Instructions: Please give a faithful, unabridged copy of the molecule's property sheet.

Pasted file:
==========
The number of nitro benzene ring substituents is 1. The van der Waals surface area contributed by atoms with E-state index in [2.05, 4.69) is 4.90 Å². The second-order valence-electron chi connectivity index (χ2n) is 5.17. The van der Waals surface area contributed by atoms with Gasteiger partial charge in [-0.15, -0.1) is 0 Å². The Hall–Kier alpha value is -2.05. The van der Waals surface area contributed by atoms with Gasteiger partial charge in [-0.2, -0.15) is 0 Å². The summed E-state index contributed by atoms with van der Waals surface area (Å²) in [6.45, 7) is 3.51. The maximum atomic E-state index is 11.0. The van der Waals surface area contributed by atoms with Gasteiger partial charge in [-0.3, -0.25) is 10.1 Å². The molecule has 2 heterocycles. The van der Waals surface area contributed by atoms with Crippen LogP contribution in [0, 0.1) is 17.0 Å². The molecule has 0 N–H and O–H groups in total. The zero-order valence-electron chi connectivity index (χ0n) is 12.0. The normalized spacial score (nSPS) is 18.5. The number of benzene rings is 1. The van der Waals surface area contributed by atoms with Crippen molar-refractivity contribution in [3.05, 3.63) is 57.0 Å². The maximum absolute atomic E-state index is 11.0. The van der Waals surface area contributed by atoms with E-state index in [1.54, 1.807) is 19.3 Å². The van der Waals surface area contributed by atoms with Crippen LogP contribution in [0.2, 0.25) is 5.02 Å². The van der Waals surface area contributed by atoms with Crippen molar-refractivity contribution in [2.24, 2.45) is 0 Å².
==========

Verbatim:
The number of nitro benzene ring substituents is 1. The van der Waals surface area contributed by atoms with E-state index in [2.05, 4.69) is 4.90 Å². The second-order valence-electron chi connectivity index (χ2n) is 5.17. The van der Waals surface area contributed by atoms with Gasteiger partial charge in [-0.15, -0.1) is 0 Å². The Hall–Kier alpha value is -2.05. The van der Waals surface area contributed by atoms with Gasteiger partial charge in [-0.2, -0.15) is 0 Å². The summed E-state index contributed by atoms with van der Waals surface area (Å²) in [6.45, 7) is 3.51. The maximum atomic E-state index is 11.0. The van der Waals surface area contributed by atoms with Gasteiger partial charge in [-0.3, -0.25) is 10.1 Å². The molecule has 2 heterocycles. The van der Waals surface area contributed by atoms with Crippen LogP contribution in [0, 0.1) is 17.0 Å². The molecule has 0 N–H and O–H groups in total. The zero-order valence-electron chi connectivity index (χ0n) is 12.0. The normalized spacial score (nSPS) is 18.5. The number of benzene rings is 1. The van der Waals surface area contributed by atoms with Crippen molar-refractivity contribution in [3.05, 3.63) is 57.0 Å². The maximum absolute atomic E-state index is 11.0. The van der Waals surface area contributed by atoms with E-state index in [1.54, 1.807) is 19.3 Å². The van der Waals surface area contributed by atoms with Crippen LogP contribution in [0.2, 0.25) is 5.02 Å². The van der Waals surface area contributed by atoms with Crippen molar-refractivity contribution in [2.24, 2.45) is 0 Å².